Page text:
Research findings outline key steps drone program managers can take to certify remote pilots and improve safety
GAITHERSBURG, MD – DRONERESPONDERS – the world’s fastest growing non-profit organization supporting public safety UAS, has released new research findings designed to help improve efficacy and safety surrounding public safety drone operations. The report, Public Safety UAS Flight Training and Operations, was presented at the National Institute of Standards and Technology (NIST) headquarters on Monday, December 3 to a group of key government and industry stakeholders.
Among the conclusions that DRONERESPONDERS uncovered, the growth to maturity of many existing public safety UAS programs remains inhibited by a lack of funding, resources, and formalized standards surrounding remote pilot training and flight operations.
As the sector awaits training standards to materialize, DRONERESPONDERS is recommending that public safety UAS program managers move swiftly to incorporate Position Task Book (PTB) tracking tools to help their train remote pilots and verify performance qualification testing prior to assigning flight crews to operational duties. According to DRONERESPONDERS research, less than 40% of public safety UAS operations are currently using some form of PTB’s to qualify their remote pilots.
“While a lack of program resources and finding is continuing to hamper the growth of many public safety drone operations, there are some low-cost solutions that can be quickly adopted to improve safety,” says Justine Hollingshead, Chief of Staff for the DRONERESPONDERS program. “The use of PTB’s is a proven tool to help train and certify key personnel. We urge all UAS programs to move quickly towards implementing them.”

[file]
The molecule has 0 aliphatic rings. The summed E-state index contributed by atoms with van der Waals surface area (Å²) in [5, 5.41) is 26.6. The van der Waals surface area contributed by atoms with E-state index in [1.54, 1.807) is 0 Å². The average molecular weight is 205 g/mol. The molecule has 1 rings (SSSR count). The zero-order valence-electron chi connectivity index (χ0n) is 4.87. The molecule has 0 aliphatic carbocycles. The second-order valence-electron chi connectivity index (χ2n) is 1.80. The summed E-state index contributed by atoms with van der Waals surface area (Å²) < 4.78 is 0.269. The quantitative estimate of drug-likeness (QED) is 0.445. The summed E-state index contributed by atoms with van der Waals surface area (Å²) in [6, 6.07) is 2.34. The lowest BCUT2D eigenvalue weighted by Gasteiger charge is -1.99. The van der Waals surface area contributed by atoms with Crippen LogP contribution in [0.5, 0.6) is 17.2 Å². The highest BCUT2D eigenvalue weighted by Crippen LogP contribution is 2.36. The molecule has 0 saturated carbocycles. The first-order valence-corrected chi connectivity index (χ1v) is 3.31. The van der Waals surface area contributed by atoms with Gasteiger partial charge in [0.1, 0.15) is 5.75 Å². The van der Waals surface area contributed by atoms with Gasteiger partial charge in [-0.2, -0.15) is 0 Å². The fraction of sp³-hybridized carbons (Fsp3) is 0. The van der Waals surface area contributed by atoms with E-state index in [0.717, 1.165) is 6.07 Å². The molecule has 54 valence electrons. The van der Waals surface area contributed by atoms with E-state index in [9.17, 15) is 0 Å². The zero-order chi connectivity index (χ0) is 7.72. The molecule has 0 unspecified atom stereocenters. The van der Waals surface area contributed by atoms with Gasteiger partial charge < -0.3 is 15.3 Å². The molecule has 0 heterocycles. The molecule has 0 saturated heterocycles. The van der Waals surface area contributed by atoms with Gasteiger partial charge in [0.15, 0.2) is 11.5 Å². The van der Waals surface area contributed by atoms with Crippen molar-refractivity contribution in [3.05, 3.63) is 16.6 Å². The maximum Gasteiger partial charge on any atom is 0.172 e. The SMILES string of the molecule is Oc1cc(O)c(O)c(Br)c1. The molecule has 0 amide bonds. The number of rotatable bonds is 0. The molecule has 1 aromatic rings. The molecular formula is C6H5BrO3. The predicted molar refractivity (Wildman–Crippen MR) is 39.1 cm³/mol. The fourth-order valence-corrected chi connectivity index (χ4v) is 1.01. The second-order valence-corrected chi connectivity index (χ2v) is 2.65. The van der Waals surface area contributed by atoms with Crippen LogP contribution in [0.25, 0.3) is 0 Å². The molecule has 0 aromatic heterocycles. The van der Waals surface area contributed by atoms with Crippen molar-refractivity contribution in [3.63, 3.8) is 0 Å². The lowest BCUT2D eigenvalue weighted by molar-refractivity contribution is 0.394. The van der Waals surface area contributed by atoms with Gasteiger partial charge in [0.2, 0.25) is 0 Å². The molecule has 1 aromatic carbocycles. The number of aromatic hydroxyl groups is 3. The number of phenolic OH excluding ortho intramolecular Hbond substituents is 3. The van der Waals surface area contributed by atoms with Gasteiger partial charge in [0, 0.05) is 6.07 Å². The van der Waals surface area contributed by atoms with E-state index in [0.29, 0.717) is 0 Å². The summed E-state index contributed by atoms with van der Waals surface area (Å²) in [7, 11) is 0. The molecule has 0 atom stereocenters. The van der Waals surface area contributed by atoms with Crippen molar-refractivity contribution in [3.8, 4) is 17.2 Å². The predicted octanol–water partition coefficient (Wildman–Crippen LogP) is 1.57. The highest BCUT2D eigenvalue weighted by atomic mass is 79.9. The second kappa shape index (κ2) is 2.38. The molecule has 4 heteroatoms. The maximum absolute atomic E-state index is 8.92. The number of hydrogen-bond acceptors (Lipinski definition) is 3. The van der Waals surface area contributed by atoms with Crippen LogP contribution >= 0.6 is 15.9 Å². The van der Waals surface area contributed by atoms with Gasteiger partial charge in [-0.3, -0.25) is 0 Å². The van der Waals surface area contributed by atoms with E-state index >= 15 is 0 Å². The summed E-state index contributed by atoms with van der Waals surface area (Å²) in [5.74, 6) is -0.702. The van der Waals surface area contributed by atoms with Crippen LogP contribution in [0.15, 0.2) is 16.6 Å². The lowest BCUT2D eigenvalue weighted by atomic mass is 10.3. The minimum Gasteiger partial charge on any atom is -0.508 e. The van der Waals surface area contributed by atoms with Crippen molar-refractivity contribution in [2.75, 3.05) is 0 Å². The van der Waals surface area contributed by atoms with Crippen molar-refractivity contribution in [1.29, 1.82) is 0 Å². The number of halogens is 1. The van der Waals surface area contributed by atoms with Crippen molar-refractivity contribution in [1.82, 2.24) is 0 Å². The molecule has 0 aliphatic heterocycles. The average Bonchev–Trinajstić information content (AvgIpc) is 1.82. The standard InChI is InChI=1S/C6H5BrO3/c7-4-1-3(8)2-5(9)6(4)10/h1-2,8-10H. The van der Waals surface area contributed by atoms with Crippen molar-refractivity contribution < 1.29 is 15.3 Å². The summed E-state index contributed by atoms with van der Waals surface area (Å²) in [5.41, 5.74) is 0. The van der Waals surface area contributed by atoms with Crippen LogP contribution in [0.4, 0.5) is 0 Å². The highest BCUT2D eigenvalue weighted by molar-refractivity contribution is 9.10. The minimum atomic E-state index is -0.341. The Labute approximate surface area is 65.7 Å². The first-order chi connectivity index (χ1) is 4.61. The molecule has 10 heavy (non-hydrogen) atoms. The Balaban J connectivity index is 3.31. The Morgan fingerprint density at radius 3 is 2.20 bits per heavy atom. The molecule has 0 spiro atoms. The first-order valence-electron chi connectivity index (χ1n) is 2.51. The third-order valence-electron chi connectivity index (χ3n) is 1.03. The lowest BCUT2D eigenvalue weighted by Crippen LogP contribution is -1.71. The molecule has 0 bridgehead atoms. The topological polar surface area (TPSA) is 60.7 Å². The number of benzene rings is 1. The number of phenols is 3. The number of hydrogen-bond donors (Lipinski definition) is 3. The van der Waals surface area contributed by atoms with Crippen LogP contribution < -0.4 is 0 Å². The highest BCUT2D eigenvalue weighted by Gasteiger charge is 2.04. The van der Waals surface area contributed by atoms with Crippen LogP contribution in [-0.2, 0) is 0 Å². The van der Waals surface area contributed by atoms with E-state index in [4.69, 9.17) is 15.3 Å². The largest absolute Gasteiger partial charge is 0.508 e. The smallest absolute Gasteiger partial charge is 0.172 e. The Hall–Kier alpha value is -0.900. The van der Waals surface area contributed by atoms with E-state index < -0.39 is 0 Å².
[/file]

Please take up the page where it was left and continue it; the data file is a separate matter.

DRONERESPONDERS plans to introduce a PTB template for public safety UAS departments to begin using in January 2020. The document will be based on generally accepted remote pilot skill sets, and serve as a stop-gap measure as the sector continues to await the creation of formal public safety UAS training and operational standards.
Other key findings from the Public Safety UAS Flight Training and Operations, report include:
1. Public safety UAS program managers remain skeptical about the ability of most external contractors and vendors to train drone operators beyond their FAA Part 107 certification.
2. The proficiency of many remote pilots in the public safety sector remains questionable due to a lack of training standards, collateral duty requirements, and limited flight hours.
3. Standardization for public safety UAS operations can only be accomplished by a consortium of capable partners who achieve buy-in from key sector stakeholders.
DRONERESPONDERS is also recommending the NIST Standard Test Methods for Small Unmanned Aircraft Systems as the system that UAS program managers should use in conjunction with PTB’s for evaluating pilot proficiency. Developed in concert with the Science and Technology Directorate of the U.S. Department of Homeland Security, the “NIST course” – as it is commonly referred to – quantitatively measures both the system capabilities of the drone, as well as the competence of the remote pilot, in carrying out basic flight maneuvers.
“Incorporating the training principals of the NIST course will help ensure that remote pilots have the basic skill sets needed to effectively operate drones across a wide variety of missions,” says Hollingshead. “It is also one of the most scientifically-validated UAS training methods that we have seen to date.”
The Public Safety UAS Flight Training and Operations report marks the fourth and final DRONERESPONDERS research initiative for 2019. To download a complimentary copy of the DRONERESPONDERS report, visit: http://research.droneresponders.org